A "console application" doesn't require windows.h but this isn't the issue.

> int main()
> {
>   DebugBreak();
> }
>
> Compiled it with Visual Studio 2010:
>
> cl debug.cpp
> Microsoft (R) 32-bit C/C++ Optimizing Compiler Version 16.00.30319.01 for 80x86
> Copyright (C) Microsoft Corporation.  All rights reserved.
>
> debug.cpp
> Microsoft (R) Incremental Linker Version 10.00.30319.01
> Copyright (C) Microsoft Corporation.  All rights reserved.
>
> /out:debug.exe
> debug.obj
>
> When you run the application from a Windows command prompt, you get a popup similar to:
> http://imgur.com/a/VCgeW
>
> It says "debug.exe has stopped working" and it gives you the option of closing the program, checking online for a solution, or to debug the program.
>
> From a Cygwin shell, nothing happens.
>
> Another example is to do an access violation (segv) with a program like this:
>
>
> int main() {
>  int* f = 0;
>
>   *f = 1234;
> }
>
> In Cygwin, It'll say "Segmentation Fault" and fail.  In Windows command prompt, I get the same popup with the other program which gives me the option to bring up the debugger.
>
> Our product is built using the Visual Studio compiler and we do the build & test from within a Cygwin shell (c:\cygwin\bin\sh.exe).
>
> I attached the cygcheck -svr output to this email.

The Windows cmd console and the Cygwin console behave differently to the
exception.  Not a bug, just not what you wanted.

What if you 'cmd.exe /c foo.exe' from the Cygwin shell?  Will the
Dialogue popup box occur?  If so you can provide a sh script foo to
execute the foo.exe file.

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RE: Cygwin shell eats Windows exceptions?

Bill Smith


> > Sorry for the lack of info.  This is a Windows native console application.
> Here's the source code:
> >
> > #include <windows.h>
> >
> A "console application" doesn't require windows.h but this isn't the issue.
[Bill Smith]
Not sure that I understand.  Is your point that because it includes Windows.h, it's a GUI application?
I was just following the docs here:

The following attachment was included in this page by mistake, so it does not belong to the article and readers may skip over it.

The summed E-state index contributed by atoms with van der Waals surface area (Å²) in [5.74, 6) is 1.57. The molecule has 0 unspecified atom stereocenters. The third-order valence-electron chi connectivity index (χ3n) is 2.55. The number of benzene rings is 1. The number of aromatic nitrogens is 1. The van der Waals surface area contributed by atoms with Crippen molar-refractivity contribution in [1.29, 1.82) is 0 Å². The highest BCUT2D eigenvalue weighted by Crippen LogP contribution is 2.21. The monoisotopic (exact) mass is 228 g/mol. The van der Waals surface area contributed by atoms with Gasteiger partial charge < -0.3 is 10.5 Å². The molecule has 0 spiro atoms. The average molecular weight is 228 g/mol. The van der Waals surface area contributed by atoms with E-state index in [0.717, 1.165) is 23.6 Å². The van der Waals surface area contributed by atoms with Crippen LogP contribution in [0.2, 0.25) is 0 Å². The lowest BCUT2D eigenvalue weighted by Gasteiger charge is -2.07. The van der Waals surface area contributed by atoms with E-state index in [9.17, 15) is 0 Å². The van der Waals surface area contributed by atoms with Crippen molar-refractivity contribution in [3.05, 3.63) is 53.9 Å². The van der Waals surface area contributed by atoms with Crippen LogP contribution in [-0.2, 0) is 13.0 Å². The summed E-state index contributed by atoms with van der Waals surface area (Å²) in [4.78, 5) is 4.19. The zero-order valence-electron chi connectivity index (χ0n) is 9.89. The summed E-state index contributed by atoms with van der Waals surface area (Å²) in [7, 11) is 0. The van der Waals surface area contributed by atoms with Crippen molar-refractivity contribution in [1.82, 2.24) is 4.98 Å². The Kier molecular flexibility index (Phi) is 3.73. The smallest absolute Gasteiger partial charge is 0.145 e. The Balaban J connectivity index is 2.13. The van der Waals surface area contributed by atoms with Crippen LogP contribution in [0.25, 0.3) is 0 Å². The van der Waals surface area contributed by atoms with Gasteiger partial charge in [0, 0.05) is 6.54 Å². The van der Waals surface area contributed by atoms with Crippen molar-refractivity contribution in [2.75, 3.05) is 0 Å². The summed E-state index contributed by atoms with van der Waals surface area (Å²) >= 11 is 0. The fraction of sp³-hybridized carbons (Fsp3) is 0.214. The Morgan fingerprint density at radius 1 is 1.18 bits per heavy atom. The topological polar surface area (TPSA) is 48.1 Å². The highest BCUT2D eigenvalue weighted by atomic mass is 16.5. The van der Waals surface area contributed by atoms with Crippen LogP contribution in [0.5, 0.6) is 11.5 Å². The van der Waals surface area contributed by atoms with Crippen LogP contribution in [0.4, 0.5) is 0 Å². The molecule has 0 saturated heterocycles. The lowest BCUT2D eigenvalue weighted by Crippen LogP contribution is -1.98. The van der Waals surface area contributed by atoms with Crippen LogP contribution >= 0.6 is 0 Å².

https://msdn.microsoft.com/en-us/library/windows/desktop/ms679297%28v=vs.85%29.aspx?f=255&MSPPError=-2147217396



> The Windows cmd console and the Cygwin console behave differently to the
> exception.  Not a bug, just not what you wanted.
[Bill Smith]
Ok, understood.

 
> What if you 'cmd.exe /c foo.exe' from the Cygwin shell?  Will the Dialogue
> popup box occur?  If so you can provide a sh script foo to execute the
> foo.exe file.
[Bill Smith]
Thanks for the suggestion but that doesn't work.  If I try to open a command prompt from a Cygwin shell (just type in "cmd"), I get the same behavior where I don't see the popup.  If I run "cygstart cmd.exe", then running the program from the command prompt will generate the popup.

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Re: Cygwin shell eats Windows exceptions?

Larry Hall (Cygwin)
On 10/13/2016 03:00 PM, Bill Smith wrote:

<snip>

>> What if you 'cmd.exe /c foo.exe' from the Cygwin shell?  Will the Dialogue
>> popup box occur?  If so you can provide a sh script foo to execute the
>> foo.exe file.
> [Bill Smith]
> Thanks for the suggestion but that doesn't work. If I try to open a
> command prompt from a Cygwin shell (just type in "cmd"), I get the same
> behavior where I don't see the popup. If I run "cygstart cmd.exe", then
> running the program from the command prompt will generate the popup.

I believe the heart of your question is whether command-line utilities run
under a Cygwin shell react to a terminal exception the same way as when run
outside the shell.  The answer, as you've found, is no, they don't.  This
is by design and there isn't a "switch" to flip to get around it.  The
point is that on Linux/Unix platforms, command-line utilities do not pop up
windows, or any other kind of UI, which seek user input.  Doing so can
cause scripted processes to appear to "hang" and clutter the desktop.
There was a time, long ago, where Cygwin command line utilities would do
exactly that and the behavior was changed to return the error code and move
on, just as would happen under Linux/Unix.

Hope that helps,

--
Larry

_____________________________________________________________________

A: Yes.
 > Q: Are you sure?
 >> A: Because it reverses the logical flow of conversation.
 >>> Q: Why is top posting annoying in email?